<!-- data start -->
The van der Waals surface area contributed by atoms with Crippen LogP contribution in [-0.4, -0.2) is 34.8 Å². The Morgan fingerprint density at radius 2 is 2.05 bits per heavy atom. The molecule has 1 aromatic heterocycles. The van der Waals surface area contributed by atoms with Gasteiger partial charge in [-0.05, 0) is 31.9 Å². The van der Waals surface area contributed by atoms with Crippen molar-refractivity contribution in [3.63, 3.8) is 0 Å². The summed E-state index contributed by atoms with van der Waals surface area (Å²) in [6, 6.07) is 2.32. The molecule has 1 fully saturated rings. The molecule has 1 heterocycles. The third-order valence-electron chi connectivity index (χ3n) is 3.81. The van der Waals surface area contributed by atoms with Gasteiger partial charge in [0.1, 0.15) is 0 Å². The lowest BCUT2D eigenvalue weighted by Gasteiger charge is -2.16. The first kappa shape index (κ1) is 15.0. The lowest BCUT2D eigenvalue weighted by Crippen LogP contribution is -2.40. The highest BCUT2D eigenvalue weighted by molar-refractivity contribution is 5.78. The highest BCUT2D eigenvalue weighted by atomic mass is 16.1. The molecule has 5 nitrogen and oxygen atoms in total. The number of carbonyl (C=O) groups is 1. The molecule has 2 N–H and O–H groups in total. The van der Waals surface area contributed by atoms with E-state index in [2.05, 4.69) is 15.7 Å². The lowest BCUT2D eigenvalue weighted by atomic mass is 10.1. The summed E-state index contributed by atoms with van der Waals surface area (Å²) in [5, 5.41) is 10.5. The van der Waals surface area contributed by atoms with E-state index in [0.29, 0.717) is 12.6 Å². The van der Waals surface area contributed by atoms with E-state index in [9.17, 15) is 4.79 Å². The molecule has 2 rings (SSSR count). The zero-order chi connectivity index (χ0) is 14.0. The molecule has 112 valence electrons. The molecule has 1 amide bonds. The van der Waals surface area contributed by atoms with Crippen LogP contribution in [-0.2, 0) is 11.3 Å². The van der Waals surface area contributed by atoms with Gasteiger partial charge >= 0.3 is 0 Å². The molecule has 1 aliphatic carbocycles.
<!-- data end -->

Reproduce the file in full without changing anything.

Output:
The van der Waals surface area contributed by atoms with Crippen LogP contribution in [-0.4, -0.2) is 34.8 Å². The Morgan fingerprint density at radius 2 is 2.05 bits per heavy atom. The molecule has 1 aromatic heterocycles. The van der Waals surface area contributed by atoms with Gasteiger partial charge in [-0.05, 0) is 31.9 Å². The van der Waals surface area contributed by atoms with Crippen molar-refractivity contribution in [3.63, 3.8) is 0 Å². The summed E-state index contributed by atoms with van der Waals surface area (Å²) in [6, 6.07) is 2.32. The molecule has 1 fully saturated rings. The molecule has 1 heterocycles. The third-order valence-electron chi connectivity index (χ3n) is 3.81. The van der Waals surface area contributed by atoms with Gasteiger partial charge in [0.1, 0.15) is 0 Å². The lowest BCUT2D eigenvalue weighted by Gasteiger charge is -2.16. The first kappa shape index (κ1) is 15.0. The lowest BCUT2D eigenvalue weighted by Crippen LogP contribution is -2.40. The highest BCUT2D eigenvalue weighted by molar-refractivity contribution is 5.78. The highest BCUT2D eigenvalue weighted by atomic mass is 16.1. The molecule has 5 nitrogen and oxygen atoms in total. The number of carbonyl (C=O) groups is 1. The molecule has 2 N–H and O–H groups in total. The van der Waals surface area contributed by atoms with E-state index in [2.05, 4.69) is 15.7 Å². The lowest BCUT2D eigenvalue weighted by atomic mass is 10.1. The summed E-state index contributed by atoms with van der Waals surface area (Å²) in [5, 5.41) is 10.5. The van der Waals surface area contributed by atoms with E-state index in [0.29, 0.717) is 12.6 Å². The van der Waals surface area contributed by atoms with E-state index in [9.17, 15) is 4.79 Å². The molecule has 2 rings (SSSR count). The zero-order chi connectivity index (χ0) is 14.0. The molecule has 112 valence electrons. The molecule has 1 amide bonds. The van der Waals surface area contributed by atoms with Crippen LogP contribution in [-0.2, 0) is 11.3 Å². The van der Waals surface area contributed by atoms with Gasteiger partial charge >= 0.3 is 0 Å². The molecule has 1 aliphatic carbocycles.